• In all seriousness, and with all due respect to the man’s considerable abilities as a conductor, and without knowing anything about his other symphonies, this particular one was indeed something of a shocker for many, and as I say, its “visceral impact” was really quite extraordinary – see also http://www.stuff.co.nz/dominion-post/comment/letters-to-the-editor/3043737/Letter-That-music-made-me-ill – I’m afraid he didn’t make too many new friends that night, and another young German friend of mine, who was completely new to orchestral concerts, was next to me sliding down into her seat almost down to the floor with her mouth literally hanging open in utter disbelief! A bit of deft sweet talking from me, and I had her join me still for subsequent concerts including the St Matthew Passion, Bruckner 7 and even Strauss’ Metamorphosen, all of which she happily lapped up after that… but we nearly lost her altogether, and no one else I knew who was there that night has ever forgotten it.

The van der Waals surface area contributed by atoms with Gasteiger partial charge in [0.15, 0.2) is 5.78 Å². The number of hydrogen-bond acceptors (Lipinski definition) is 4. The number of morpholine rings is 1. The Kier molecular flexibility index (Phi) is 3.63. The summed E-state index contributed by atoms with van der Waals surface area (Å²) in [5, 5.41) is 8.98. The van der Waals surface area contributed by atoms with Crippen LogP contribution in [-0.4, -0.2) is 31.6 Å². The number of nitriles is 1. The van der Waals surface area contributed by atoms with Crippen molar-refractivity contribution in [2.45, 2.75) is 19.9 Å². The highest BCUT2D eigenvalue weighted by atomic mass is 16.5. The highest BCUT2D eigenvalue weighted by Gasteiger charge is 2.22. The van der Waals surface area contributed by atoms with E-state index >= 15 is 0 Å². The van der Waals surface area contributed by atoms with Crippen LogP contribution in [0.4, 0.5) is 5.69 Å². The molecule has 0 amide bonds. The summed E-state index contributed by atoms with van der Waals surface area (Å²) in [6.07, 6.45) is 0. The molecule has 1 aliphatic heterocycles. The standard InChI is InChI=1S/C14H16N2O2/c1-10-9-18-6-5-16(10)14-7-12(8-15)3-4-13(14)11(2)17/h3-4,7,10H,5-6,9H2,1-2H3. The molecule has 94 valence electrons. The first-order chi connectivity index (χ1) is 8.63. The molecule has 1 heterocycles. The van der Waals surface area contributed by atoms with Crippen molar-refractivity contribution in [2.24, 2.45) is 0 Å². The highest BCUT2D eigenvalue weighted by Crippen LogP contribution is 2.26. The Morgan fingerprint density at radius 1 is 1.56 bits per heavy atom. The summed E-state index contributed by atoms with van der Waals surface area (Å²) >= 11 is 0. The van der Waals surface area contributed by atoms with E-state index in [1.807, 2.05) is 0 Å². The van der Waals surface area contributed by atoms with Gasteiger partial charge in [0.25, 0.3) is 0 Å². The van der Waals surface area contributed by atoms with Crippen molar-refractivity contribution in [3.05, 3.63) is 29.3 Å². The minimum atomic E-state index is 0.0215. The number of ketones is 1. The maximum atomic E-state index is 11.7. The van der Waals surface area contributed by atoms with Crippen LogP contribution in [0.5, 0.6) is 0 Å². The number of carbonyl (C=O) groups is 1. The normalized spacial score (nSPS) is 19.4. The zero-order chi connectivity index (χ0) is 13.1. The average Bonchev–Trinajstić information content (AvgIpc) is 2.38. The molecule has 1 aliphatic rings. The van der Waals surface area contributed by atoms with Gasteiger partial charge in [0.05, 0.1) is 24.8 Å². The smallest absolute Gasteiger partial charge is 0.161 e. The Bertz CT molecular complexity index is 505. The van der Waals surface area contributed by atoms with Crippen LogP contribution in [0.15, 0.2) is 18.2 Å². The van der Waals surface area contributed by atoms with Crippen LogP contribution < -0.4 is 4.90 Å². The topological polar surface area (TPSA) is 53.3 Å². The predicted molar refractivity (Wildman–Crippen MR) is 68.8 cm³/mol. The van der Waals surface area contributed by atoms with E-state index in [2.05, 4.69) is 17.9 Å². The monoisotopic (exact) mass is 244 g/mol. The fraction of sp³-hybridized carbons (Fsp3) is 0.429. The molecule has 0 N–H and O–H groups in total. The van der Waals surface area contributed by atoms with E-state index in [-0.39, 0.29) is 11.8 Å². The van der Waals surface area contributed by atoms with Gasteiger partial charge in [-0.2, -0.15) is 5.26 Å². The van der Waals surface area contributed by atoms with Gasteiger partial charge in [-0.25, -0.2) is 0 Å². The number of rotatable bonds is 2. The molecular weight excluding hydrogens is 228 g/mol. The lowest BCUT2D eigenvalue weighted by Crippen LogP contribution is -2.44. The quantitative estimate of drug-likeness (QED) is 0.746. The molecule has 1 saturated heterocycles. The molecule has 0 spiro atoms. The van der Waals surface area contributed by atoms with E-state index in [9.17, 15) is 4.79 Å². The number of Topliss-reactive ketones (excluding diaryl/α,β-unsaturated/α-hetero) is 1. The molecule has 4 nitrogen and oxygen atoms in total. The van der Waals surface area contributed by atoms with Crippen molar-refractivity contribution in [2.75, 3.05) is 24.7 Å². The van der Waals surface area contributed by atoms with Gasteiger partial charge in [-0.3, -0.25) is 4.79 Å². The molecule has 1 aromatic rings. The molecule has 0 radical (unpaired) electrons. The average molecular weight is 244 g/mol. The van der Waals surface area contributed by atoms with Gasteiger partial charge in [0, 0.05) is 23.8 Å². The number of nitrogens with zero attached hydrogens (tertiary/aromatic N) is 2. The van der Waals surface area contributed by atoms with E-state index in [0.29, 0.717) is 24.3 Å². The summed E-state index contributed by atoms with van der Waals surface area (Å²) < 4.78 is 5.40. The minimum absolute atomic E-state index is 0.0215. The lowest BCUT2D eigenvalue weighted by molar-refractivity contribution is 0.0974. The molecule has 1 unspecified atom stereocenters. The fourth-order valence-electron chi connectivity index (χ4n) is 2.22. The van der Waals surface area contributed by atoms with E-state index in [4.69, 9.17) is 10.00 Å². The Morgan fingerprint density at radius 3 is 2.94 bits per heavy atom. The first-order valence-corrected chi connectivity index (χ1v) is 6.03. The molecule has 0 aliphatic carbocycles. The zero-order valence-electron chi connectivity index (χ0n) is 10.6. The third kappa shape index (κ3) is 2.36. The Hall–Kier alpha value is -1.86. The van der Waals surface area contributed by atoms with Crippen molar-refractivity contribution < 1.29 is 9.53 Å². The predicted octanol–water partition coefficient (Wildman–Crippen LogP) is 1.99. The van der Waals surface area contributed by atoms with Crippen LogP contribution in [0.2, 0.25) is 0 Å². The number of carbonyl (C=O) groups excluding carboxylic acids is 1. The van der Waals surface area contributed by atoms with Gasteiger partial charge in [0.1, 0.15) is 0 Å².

• A clear demonstration of the problem of contemporary music. Where performers and audiences are writen-out of the ‘contrat social’, the art from breaks down. The three parties: composers, performers and audiences, together form the musical tradition which is not an orthodoxy but a holistic organism, balancing delicately between what is already known and to be revisited, and what is to be explored. Again, an example not to be followed:

            http://www.youtube.com/watch?v=jwlCD2y2tBA

          • PS:
            Composers of unpalatable pieces in the last century used the protests against new works in history to defend their position, according to the logic: ‘People protested against Beethoven, Wagner, Mahler, so if I write something that surely will provoke protests I will become as great as those masters.’